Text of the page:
The New Mexico Supreme Court just released a new opinion interpreting the aggravated fleeing from a law enforcement officer statute. Justice Michael Vigil wrote for the Court. In a fairly straightforward opinion, the Court interpreted the law defining the crime of “aggravated fleeing from a law enforcement officer” in a pair of cases involving officers in plain clothes and unmarked cars.
Montano is an appeal of two consolidated cases. At issue in both cases is Section 30-22-1.1(A), which defines the crime of aggravated fleeing from a law enforcement officer. The statute applies when a driver does not stop after being signaled to by “a uniformed law enforcement officer” in an “appropriately marked law enforcement vehicle.” The first case, Montano, deals with the meaning of “uniformed.” The second case, Martinez, deals with the meaning of “appropriately marked law enforcement vehicle.”
In Montano, a driver was pulled over by an unmarked Ford expedition. It had no decals, striping, insignia, or lettering anywhere on the vehicle to identify it as a police car. It did, however, have lights and a siren hidden behind the grill. The officer was wearing office casual clothing and his badge. The district court ruled that the badge was enough to satisfy the “uniform” requirement, and that the emergency lights were enough to make the vehicle “appropriately marked.” The court of appeals reversed, holding that the car was appropriately marked but that a badge by itself did not constitute a uniform.
In Martinez, an officer attempted to pull over the defendant The police vehicle was a tan Ford Explorer “specifically furnished for covert operations intended to evade detection.” As in Montano, the covert car had hidden lights and sirens. The district court held ruled that the covert car was not an “appropriately marked” vehicle and dismissed the count. The court of appeals, relying on its opinion in Montano, reversed.
The Court consolidated the two cases to address the requirements that police vehicles and uniforms must satisfy in a count for aggravated fleeing from a law enforcement officer.
The Court began with the requirement that the officer be in uniform. One of the requirements of the statute is that the officer be a “uniformed law enforcement officer.” In Montano, the question was whether an officer dressed in a shirt, tie, slacks, and badge is “uniformed.”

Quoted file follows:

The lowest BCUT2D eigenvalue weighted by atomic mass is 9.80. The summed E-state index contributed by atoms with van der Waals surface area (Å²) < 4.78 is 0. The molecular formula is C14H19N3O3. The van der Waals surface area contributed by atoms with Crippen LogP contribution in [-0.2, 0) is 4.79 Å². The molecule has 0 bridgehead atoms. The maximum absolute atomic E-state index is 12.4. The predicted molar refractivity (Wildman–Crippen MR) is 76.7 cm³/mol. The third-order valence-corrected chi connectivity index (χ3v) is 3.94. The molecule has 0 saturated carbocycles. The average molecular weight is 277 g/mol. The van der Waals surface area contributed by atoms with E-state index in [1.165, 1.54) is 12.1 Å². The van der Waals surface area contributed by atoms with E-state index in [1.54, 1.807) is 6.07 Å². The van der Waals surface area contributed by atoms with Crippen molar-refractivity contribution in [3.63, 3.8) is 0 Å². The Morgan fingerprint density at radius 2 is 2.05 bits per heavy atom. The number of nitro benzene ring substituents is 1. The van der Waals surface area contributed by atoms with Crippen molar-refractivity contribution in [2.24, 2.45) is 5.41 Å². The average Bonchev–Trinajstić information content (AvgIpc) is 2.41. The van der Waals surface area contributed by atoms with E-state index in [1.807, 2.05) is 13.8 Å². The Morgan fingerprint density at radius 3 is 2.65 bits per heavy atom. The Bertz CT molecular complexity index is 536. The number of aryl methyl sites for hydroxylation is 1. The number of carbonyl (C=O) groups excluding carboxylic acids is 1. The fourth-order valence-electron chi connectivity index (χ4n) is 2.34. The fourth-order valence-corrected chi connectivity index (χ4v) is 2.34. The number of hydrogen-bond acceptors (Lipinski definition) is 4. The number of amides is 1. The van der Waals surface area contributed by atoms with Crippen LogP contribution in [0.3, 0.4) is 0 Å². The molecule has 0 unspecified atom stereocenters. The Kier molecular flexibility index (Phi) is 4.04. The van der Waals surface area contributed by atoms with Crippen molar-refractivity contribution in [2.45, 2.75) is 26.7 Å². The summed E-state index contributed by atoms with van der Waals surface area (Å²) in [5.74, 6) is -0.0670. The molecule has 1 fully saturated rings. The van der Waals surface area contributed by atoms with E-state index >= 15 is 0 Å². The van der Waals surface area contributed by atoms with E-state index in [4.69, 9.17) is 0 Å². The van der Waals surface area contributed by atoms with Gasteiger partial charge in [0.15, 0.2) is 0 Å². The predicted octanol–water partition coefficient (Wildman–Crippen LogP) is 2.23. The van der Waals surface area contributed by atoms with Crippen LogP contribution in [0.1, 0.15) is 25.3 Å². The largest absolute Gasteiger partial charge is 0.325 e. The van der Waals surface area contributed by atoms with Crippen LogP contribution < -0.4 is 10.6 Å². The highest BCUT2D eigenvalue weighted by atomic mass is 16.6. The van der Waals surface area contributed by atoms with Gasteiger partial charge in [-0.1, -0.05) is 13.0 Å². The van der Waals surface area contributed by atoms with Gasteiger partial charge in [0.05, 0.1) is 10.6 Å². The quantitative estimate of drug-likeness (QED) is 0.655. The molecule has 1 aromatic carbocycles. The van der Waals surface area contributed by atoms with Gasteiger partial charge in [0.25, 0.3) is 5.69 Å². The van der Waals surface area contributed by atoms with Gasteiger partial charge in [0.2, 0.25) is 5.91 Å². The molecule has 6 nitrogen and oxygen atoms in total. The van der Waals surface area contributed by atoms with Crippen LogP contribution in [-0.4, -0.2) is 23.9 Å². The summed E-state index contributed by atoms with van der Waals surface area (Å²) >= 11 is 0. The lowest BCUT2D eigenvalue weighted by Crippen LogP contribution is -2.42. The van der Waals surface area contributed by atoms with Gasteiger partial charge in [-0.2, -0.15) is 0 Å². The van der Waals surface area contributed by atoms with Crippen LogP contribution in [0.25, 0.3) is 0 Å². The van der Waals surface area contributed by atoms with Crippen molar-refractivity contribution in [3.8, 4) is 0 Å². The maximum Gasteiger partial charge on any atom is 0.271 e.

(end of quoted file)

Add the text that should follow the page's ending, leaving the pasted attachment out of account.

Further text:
The Court reviewed and adopted a thorough statutory construction from the court of appeals. The Court, like the court of appeals, relied primarily on the plain meaning of “uniform.” Looking to dictionary definitions, it observed that a “uniform” means “dress of a distinctive design or fashion,” and that “dress” means clothing. It noted that a uniform “distinguishes the wearer from the general public” by identifying the wearer as a member of a particular group. Obviously, business casual clothing does not meet this definition. In addition, the Court reasoned that the addition of the badge did not make the business casual clothing into a uniform. Finally, the Court noted that its result was consistent with the law in other states.
The Court next turned to the requirement of an “appropriately marked law enforcement vehicle.” In each of the cases below, the court had concluded that concealed lighting and sirens were enough to satisfy the requirement.
The court of appeals had noted that a marked police vehicle commonly refers to a vehicle with lettering, insignia, or striped paint that would indicated the driver of the vehicle is a law enforcement officer, whereas an unmarked vehicle refers to any vehicle without those markings. Somewhat counterintuitively, it viewed these definitions as creating ambiguity that required it to search for legislative intent (rather than plain meaning) to determine what “appropriately marked” meant. The court concluded that the legislature intended it to mean marking that would alert the driver of the obligation to pull off the road and stop. Under this definition, flashing lights and sirens were sufficient.